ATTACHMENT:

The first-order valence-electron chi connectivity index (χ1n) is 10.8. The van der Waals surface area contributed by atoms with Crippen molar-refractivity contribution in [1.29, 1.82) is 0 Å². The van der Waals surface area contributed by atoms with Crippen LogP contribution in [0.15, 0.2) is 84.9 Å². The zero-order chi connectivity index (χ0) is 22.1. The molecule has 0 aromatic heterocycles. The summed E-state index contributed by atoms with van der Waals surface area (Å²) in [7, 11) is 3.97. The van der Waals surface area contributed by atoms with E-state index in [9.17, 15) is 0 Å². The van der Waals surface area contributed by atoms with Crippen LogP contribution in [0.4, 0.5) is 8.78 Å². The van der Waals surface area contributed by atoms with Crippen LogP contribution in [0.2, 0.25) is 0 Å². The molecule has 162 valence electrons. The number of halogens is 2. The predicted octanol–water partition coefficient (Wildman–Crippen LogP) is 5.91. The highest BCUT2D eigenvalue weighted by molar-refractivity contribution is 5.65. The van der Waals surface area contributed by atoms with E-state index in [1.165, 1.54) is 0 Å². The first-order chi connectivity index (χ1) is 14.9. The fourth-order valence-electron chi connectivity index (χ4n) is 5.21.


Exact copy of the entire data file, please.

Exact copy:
The first-order valence-electron chi connectivity index (χ1n) is 10.8. The van der Waals surface area contributed by atoms with Crippen molar-refractivity contribution in [1.29, 1.82) is 0 Å². The van der Waals surface area contributed by atoms with Crippen LogP contribution in [0.15, 0.2) is 84.9 Å². The zero-order chi connectivity index (χ0) is 22.1. The molecule has 0 aromatic heterocycles. The summed E-state index contributed by atoms with van der Waals surface area (Å²) in [7, 11) is 3.97. The van der Waals surface area contributed by atoms with E-state index in [9.17, 15) is 0 Å². The van der Waals surface area contributed by atoms with Crippen LogP contribution in [0.4, 0.5) is 8.78 Å². The van der Waals surface area contributed by atoms with Crippen LogP contribution in [0.2, 0.25) is 0 Å². The molecule has 162 valence electrons. The number of halogens is 2. The predicted octanol–water partition coefficient (Wildman–Crippen LogP) is 5.91. The highest BCUT2D eigenvalue weighted by molar-refractivity contribution is 5.65. The van der Waals surface area contributed by atoms with E-state index in [1.165, 1.54) is 0 Å². The first-order chi connectivity index (χ1) is 14.9. The fourth-order valence-electron chi connectivity index (χ4n) is 5.21.